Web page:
The Rice and Spice Workout Recovery Special

By Danny Horgan –


After a hard workout, I want to give my body every chance possible to recover.

While there are a variety of factors that influence your body’s ability to recover after a workout such as sleep, stress levels, and environment, perhaps the most important is your nutrition in the minutes and hours following exercise. What you eat is literally what your body will use to rebuild itself after workouts. So you have to ask yourself — which building blocks do I want in my system?

I created the following workout recovery meal as an affordable way to flood my system with vitamins, minerals, antioxidants, and macronutrients after my long runs. As Dr. T Colin Campbell, one of the greatest biochemists of our time, has often said,“Nutrition is a symphony.” A great symphony has multiple components working in harmony. I believe this dish achieves that effect for my own workout recovery.

The Rice and Spice Recovery Special


Organic brown rice (1-2 cups dry, 4-8 servings)
Organic dark red kidney beans or black beans (1 can, 3-4 servings)
Organic frozen vegetable medley including at least three of the following: broccoli, cauliflower, carrots, water chestnuts, string beans, zuchini (1-3 cups, 4-8 servings)
Curry powder (2 tbsp)
Rubbed sage (3 tbsp)
Himalayan pink salt (1/2 teaspoon)
Spicy Szechuan sauce (5 tbsp)


Steam rice, steam vegetables, and heat beans; when finished, add steamed vegetables to rice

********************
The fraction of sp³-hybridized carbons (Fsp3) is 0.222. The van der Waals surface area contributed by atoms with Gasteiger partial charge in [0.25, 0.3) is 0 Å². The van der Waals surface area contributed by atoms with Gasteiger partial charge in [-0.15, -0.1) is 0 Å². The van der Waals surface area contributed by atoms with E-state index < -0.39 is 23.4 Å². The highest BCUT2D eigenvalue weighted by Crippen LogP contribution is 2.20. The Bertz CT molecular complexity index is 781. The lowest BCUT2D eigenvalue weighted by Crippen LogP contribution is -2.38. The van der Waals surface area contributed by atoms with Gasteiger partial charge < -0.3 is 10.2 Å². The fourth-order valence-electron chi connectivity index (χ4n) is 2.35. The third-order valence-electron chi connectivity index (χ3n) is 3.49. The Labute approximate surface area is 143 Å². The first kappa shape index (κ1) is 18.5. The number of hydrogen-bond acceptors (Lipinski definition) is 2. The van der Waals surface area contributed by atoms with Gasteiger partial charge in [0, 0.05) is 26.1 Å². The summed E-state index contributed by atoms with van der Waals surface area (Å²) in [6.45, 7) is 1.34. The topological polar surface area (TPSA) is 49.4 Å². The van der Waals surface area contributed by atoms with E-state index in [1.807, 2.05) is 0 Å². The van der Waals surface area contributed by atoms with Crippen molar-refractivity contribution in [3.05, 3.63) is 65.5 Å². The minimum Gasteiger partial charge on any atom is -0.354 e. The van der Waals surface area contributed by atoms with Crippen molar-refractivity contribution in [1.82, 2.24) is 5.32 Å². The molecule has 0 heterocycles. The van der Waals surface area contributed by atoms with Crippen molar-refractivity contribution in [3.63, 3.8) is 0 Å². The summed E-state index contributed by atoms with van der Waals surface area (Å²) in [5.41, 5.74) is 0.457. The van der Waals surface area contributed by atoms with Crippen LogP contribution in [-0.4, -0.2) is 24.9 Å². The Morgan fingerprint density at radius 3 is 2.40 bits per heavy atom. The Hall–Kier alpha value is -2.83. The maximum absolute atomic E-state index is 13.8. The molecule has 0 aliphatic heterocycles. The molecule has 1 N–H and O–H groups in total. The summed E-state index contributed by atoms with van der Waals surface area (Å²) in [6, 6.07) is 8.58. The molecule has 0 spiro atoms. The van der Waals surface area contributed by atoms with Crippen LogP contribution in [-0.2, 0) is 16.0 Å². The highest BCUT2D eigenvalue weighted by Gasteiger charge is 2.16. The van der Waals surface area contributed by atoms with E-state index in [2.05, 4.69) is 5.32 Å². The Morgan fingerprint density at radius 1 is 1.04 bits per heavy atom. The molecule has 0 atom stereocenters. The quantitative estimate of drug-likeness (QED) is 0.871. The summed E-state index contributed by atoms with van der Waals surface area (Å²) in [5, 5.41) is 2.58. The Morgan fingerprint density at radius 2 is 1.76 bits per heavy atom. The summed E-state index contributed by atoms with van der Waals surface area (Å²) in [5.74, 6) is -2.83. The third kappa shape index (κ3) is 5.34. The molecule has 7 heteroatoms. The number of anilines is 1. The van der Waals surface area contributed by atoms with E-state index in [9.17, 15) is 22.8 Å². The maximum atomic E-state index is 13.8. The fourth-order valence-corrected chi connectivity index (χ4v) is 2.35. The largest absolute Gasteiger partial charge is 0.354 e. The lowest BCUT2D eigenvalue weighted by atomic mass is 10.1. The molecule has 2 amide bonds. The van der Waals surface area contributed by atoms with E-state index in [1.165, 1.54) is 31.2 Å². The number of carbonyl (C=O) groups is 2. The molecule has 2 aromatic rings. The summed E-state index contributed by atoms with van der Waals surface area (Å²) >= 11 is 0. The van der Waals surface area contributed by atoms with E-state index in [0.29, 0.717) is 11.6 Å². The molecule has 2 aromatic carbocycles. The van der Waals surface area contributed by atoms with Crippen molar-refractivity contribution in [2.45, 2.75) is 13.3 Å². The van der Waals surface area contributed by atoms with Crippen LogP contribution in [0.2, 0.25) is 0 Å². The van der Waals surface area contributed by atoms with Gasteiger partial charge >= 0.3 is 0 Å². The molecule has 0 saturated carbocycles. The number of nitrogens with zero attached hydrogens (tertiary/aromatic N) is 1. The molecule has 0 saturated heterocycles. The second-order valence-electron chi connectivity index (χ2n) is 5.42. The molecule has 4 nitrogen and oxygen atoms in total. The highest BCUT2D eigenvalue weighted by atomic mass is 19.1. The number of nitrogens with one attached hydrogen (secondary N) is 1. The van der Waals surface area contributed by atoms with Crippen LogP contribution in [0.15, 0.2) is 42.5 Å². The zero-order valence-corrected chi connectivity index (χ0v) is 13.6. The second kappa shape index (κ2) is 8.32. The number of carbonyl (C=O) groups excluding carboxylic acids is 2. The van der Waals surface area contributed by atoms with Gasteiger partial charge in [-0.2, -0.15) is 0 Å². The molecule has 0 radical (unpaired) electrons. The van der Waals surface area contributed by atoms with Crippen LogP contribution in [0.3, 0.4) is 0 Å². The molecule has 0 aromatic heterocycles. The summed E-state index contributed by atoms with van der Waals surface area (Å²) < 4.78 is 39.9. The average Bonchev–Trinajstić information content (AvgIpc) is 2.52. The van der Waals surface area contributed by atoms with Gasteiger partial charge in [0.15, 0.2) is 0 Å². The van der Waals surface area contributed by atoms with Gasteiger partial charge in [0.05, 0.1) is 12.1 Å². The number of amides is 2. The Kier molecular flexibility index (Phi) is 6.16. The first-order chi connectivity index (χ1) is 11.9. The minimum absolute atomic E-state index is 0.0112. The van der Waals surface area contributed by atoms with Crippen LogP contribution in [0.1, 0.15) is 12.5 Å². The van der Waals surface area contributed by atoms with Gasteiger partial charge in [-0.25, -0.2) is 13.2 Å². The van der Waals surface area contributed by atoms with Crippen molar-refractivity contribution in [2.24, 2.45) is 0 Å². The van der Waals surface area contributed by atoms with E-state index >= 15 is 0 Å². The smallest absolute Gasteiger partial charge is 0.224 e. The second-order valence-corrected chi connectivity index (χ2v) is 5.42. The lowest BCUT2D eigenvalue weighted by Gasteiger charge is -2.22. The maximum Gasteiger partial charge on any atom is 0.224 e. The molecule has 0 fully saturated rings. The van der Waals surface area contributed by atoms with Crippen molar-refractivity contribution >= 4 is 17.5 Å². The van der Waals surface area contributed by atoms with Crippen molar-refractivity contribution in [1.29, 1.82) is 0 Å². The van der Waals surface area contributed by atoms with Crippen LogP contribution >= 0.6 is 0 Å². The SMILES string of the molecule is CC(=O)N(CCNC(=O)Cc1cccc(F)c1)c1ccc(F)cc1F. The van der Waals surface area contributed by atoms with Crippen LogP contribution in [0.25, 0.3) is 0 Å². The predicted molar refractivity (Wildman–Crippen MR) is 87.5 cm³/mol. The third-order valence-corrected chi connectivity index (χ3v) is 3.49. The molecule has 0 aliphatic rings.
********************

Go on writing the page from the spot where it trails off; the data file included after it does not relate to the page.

Mix curry, sage, and pink salt with Szechuan sauce, stirring for 10-20 seconds

Add sauce and spices to rice and vegetables, stirring until rice becomes brown

Serve beans separately

Recovered and Ready to Roll

So what makes this dish so powerful after workouts? I believe it’s the combination of spices, which are very rarely mixed together due to their varied origins.

  • Curry powder, which contains the known anti-inflammatory circumin, is traditionally only used in South Asian cuisine.
  • Szechuan sauce, a combination of soy sauce, dried garlic, and sherry wine, is often only used in Chinese cooking.
  • And sage, which packs antioxidative phenolic compounds, is rarely used in dishes beyond Thanksgiving stuffing.

What do they do together? The aforementioned Dr. Campbell has stated that because there are a near unlimited number of factors affecting the way out body processes nutrition, there is tremendous value in evaluating nutrition from an outcome-based perspective. My outcome has been the same nearly every time I’ve had this dish — faster workout recovery.

Enjoy the meal!

*A few quick notes regarding brown rice and Szechuan sauce:

The FDA has stated that brown rice should not be eaten in excess due to its arensic content. Thankfully, this dish tastes just as good using quinoa in place of the rice. Additionally, some Szechuan sauces contain rice vinegars and sugars, so you may want to limit the amount of sauce you use on this dish.

Leave a Reply

Your email address will not be published. Required fields are marked *

Post Navigation